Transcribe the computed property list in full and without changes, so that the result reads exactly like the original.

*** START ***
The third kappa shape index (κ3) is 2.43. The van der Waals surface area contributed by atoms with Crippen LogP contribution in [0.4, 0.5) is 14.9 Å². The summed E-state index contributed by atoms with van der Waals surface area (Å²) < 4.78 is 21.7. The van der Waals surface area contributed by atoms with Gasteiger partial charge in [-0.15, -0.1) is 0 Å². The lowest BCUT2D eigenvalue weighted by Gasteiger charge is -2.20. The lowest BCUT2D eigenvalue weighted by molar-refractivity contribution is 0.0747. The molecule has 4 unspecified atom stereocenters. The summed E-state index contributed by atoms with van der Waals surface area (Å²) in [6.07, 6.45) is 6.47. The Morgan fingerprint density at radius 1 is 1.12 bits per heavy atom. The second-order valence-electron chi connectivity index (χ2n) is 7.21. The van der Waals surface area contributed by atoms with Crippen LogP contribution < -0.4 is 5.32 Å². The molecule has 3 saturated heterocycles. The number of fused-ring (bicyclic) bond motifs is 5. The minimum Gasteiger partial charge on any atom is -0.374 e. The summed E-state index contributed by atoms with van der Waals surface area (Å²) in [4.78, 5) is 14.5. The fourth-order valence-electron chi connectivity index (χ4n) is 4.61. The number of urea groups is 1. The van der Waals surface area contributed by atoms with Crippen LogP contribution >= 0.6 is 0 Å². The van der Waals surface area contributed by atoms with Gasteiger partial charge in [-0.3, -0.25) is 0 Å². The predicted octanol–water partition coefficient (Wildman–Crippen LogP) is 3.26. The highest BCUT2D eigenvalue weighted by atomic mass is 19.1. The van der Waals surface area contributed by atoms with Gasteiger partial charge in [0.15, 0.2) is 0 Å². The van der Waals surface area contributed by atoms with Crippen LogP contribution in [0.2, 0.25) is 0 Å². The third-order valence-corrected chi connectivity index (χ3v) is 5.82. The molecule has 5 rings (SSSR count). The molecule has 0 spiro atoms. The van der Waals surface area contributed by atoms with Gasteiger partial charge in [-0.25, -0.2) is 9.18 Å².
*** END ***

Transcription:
The third kappa shape index (κ3) is 2.43. The van der Waals surface area contributed by atoms with Crippen LogP contribution in [0.4, 0.5) is 14.9 Å². The summed E-state index contributed by atoms with van der Waals surface area (Å²) < 4.78 is 21.7. The van der Waals surface area contributed by atoms with Gasteiger partial charge in [-0.15, -0.1) is 0 Å². The lowest BCUT2D eigenvalue weighted by Gasteiger charge is -2.20. The lowest BCUT2D eigenvalue weighted by molar-refractivity contribution is 0.0747. The molecule has 4 unspecified atom stereocenters. The summed E-state index contributed by atoms with van der Waals surface area (Å²) in [6.07, 6.45) is 6.47. The Morgan fingerprint density at radius 1 is 1.12 bits per heavy atom. The second-order valence-electron chi connectivity index (χ2n) is 7.21. The van der Waals surface area contributed by atoms with Crippen LogP contribution < -0.4 is 5.32 Å². The molecule has 3 saturated heterocycles. The number of fused-ring (bicyclic) bond motifs is 5. The minimum Gasteiger partial charge on any atom is -0.374 e. The summed E-state index contributed by atoms with van der Waals surface area (Å²) in [4.78, 5) is 14.5. The fourth-order valence-electron chi connectivity index (χ4n) is 4.61. The number of urea groups is 1. The van der Waals surface area contributed by atoms with Crippen LogP contribution >= 0.6 is 0 Å². The van der Waals surface area contributed by atoms with Gasteiger partial charge in [-0.3, -0.25) is 0 Å². The predicted octanol–water partition coefficient (Wildman–Crippen LogP) is 3.26. The highest BCUT2D eigenvalue weighted by atomic mass is 19.1. The van der Waals surface area contributed by atoms with Gasteiger partial charge in [0.15, 0.2) is 0 Å². The van der Waals surface area contributed by atoms with Crippen LogP contribution in [0.2, 0.25) is 0 Å². The third-order valence-corrected chi connectivity index (χ3v) is 5.82. The molecule has 5 rings (SSSR count). The molecule has 0 spiro atoms. The van der Waals surface area contributed by atoms with Gasteiger partial charge in [-0.25, -0.2) is 9.18 Å².